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map. Using guide reference markers on selected signs and placing north arrows on the road or under location reference signs allows visitors to coordinate the sign and map locations.
If possible, a telephone should be provided within walking distance of a developed day use area or campground. One telephone per developed recreation area should be a minimum for emergency call purposes. As stated previously, reluctance of telephone companies to extend lines to a distant recreation area could be overcome by the Corps subsidizing the marginal costs required to meet phone company expenses. The telephone system should be contained in a vandal resistant box, and not require a coin deposit to call the operator or the standard 911 emergency number if it has been implemented. The design of an esthetically pleasing telephone booth system to coordinate with th outdoor landscape would be desirable. However, the telephone booths should be located adjacent to roads, in clear view, rather than within a closely landscaped situation.
Brochures can provide a useful reference guide to the Corps recreation area. Review of many Corps brochures revealed the need to improve orientation between map and ground locations. Reference points throughout a project area should be established and graphically coordinated with the map brochure. Locations of telephones and other sources of emergency assistance should be clearly represented on the maps. Rules and regulations of recreation area use should be included in the brochure. A distilled version of Title 36, including substitution of symbols where possible, should be developed for brochure use.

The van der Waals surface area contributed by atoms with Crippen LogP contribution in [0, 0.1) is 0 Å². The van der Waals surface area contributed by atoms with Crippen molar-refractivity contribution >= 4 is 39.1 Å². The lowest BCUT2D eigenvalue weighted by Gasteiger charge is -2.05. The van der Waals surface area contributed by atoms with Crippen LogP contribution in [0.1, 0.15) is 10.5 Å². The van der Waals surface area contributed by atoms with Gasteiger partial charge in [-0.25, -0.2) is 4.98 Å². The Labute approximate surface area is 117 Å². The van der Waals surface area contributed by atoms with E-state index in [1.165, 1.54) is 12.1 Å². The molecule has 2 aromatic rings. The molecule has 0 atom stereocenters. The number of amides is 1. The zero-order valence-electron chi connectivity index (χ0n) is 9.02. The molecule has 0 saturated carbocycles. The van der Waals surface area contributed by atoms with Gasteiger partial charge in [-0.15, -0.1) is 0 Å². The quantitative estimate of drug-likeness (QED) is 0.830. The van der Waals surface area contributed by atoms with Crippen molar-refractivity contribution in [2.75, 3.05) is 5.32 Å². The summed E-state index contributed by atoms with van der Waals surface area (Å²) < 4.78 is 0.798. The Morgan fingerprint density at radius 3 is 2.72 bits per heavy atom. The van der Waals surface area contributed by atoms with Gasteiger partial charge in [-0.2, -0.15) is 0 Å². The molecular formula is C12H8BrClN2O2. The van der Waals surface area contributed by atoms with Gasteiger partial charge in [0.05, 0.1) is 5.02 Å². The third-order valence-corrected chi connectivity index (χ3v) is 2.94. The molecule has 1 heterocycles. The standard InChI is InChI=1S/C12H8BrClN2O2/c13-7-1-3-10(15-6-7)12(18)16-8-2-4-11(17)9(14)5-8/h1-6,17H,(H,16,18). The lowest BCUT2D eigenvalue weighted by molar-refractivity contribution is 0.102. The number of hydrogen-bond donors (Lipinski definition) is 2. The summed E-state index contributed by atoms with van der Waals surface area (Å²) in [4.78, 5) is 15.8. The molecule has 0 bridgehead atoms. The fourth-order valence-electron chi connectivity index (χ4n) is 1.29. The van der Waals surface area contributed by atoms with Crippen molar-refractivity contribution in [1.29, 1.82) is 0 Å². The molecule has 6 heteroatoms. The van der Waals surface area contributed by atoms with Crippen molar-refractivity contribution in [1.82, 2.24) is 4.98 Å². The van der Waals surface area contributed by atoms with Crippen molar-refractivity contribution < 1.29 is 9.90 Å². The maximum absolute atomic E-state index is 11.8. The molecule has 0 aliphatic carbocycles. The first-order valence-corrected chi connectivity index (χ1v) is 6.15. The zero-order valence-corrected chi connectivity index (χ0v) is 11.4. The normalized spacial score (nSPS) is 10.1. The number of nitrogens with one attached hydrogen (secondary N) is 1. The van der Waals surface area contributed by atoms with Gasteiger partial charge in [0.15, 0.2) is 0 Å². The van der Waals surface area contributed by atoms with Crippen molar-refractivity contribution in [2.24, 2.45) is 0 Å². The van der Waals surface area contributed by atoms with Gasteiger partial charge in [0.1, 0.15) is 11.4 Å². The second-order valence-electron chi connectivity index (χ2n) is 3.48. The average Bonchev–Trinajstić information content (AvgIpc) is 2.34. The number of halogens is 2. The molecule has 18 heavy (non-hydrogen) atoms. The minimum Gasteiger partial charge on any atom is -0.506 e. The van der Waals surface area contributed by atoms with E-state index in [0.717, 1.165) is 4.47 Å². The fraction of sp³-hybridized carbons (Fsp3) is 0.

Automobile Radio Broadcasts
The transmitting of recorded information over a localized automobile radio frequency within recreation areas is another communication technique that was used successfully, such as at Yellowstone National
Park. Emergency assistance information could be interspersed with dialogues on project history, natural environment and recreation activities. Explanation of recreation area values and rules could also be tactfully interjected.
Interpretative talks by rangers are considered a very useful means of educating visitors on the values of outdoor resources and their prudent use. Some interpretative talks occur at Corps recreation areas, but for the most part, there is little time provided in the ranger's duty hours to develop good interpretative programs . The establishment of more visitor oriented programs, particularly those with increased visitor involvement (as distinguished from resource management-oriented programs) could have a significant impact on reducing visitor disturbances and nuisance of project resources.
From the law enforcement and visitor protection standpoint, communication must be effective, accurate, and swift. The use of up-todate communications techniques and technologies can both add to the enjoyment of the recreation visitor as well as increase the level of security. The state of the art in graphic design, electronic communication technology, and understanding the behavioral responses to perceived information is quite far advanced over that presently implemented at Corps lakes. Further inquiry into the behavioral responses to improved information, education and communication at Corps recreation areas would likely reveal many areas where the quality of recreation experience could be easily enhanced.
The study found the incidence of crime or disturbances was lower in campgrounds where fees were collected. Litter and vandlism was also lower in fee areas. Corps rangers and managers stated the reasons for this was the fact that a uniformed attendant was usually present at the access, or came around to the campsite in the evening to collect the